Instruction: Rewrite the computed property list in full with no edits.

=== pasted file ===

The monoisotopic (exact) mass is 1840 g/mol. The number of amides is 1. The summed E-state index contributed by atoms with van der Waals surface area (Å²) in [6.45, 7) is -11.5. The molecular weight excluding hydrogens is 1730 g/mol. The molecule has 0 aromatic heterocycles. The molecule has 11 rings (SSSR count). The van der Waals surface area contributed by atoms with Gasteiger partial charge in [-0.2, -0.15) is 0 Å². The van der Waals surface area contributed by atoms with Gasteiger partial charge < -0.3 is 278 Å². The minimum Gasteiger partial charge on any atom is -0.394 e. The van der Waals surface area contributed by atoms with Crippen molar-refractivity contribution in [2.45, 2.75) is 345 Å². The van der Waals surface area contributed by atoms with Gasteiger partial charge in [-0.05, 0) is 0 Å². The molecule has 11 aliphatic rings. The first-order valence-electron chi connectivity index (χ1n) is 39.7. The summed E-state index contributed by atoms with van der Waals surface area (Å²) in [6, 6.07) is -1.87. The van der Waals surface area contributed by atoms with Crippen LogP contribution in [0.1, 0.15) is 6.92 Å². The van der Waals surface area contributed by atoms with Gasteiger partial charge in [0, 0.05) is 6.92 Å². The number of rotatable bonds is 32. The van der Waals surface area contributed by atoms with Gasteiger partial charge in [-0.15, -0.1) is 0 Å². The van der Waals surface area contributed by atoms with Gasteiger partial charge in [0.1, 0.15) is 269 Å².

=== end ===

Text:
The monoisotopic (exact) mass is 1840 g/mol. The number of amides is 1. The summed E-state index contributed by atoms with van der Waals surface area (Å²) in [6.45, 7) is -11.5. The molecular weight excluding hydrogens is 1730 g/mol. The molecule has 0 aromatic heterocycles. The molecule has 11 rings (SSSR count). The van der Waals surface area contributed by atoms with Gasteiger partial charge in [-0.2, -0.15) is 0 Å². The van der Waals surface area contributed by atoms with Gasteiger partial charge < -0.3 is 278 Å². The minimum Gasteiger partial charge on any atom is -0.394 e. The van der Waals surface area contributed by atoms with Crippen molar-refractivity contribution in [2.45, 2.75) is 345 Å². The van der Waals surface area contributed by atoms with Gasteiger partial charge in [-0.05, 0) is 0 Å². The molecule has 11 aliphatic rings. The first-order valence-electron chi connectivity index (χ1n) is 39.7. The summed E-state index contributed by atoms with van der Waals surface area (Å²) in [6, 6.07) is -1.87. The van der Waals surface area contributed by atoms with Crippen LogP contribution in [0.1, 0.15) is 6.92 Å². The van der Waals surface area contributed by atoms with Gasteiger partial charge in [0, 0.05) is 6.92 Å². The number of rotatable bonds is 32. The van der Waals surface area contributed by atoms with Gasteiger partial charge in [-0.15, -0.1) is 0 Å². The van der Waals surface area contributed by atoms with Gasteiger partial charge in [0.1, 0.15) is 269 Å².